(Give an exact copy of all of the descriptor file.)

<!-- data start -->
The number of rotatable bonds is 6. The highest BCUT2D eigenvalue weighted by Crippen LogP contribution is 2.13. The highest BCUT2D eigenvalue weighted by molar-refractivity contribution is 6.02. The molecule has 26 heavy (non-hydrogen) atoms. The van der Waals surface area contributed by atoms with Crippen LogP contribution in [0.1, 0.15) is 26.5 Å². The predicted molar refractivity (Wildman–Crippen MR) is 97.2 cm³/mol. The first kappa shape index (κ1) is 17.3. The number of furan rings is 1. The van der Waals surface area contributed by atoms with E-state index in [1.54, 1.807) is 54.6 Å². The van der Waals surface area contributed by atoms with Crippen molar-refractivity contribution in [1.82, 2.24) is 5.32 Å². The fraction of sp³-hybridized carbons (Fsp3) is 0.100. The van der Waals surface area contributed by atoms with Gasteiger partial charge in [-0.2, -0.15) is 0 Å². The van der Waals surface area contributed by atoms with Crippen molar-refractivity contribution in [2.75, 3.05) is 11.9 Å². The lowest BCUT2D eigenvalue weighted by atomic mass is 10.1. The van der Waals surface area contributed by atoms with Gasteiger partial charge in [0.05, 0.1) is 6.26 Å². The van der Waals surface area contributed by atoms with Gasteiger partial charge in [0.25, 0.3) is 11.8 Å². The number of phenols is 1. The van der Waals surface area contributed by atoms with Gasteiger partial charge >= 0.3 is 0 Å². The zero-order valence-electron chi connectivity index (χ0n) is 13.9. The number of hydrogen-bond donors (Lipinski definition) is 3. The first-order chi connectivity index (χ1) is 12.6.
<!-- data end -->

The number of rotatable bonds is 6. The highest BCUT2D eigenvalue weighted by Crippen LogP contribution is 2.13. The highest BCUT2D eigenvalue weighted by molar-refractivity contribution is 6.02. The molecule has 26 heavy (non-hydrogen) atoms. The van der Waals surface area contributed by atoms with Crippen LogP contribution in [0.1, 0.15) is 26.5 Å². The predicted molar refractivity (Wildman–Crippen MR) is 97.2 cm³/mol. The first kappa shape index (κ1) is 17.3. The number of furan rings is 1. The van der Waals surface area contributed by atoms with E-state index in [1.54, 1.807) is 54.6 Å². The van der Waals surface area contributed by atoms with Crippen molar-refractivity contribution in [1.82, 2.24) is 5.32 Å². The fraction of sp³-hybridized carbons (Fsp3) is 0.100. The van der Waals surface area contributed by atoms with Gasteiger partial charge in [-0.2, -0.15) is 0 Å². The van der Waals surface area contributed by atoms with Crippen molar-refractivity contribution in [2.75, 3.05) is 11.9 Å². The lowest BCUT2D eigenvalue weighted by atomic mass is 10.1. The van der Waals surface area contributed by atoms with Gasteiger partial charge in [0.05, 0.1) is 6.26 Å². The van der Waals surface area contributed by atoms with Gasteiger partial charge in [0.25, 0.3) is 11.8 Å². The number of phenols is 1. The van der Waals surface area contributed by atoms with Gasteiger partial charge >= 0.3 is 0 Å². The zero-order valence-electron chi connectivity index (χ0n) is 13.9. The number of hydrogen-bond donors (Lipinski definition) is 3. The first-order chi connectivity index (χ1) is 12.6.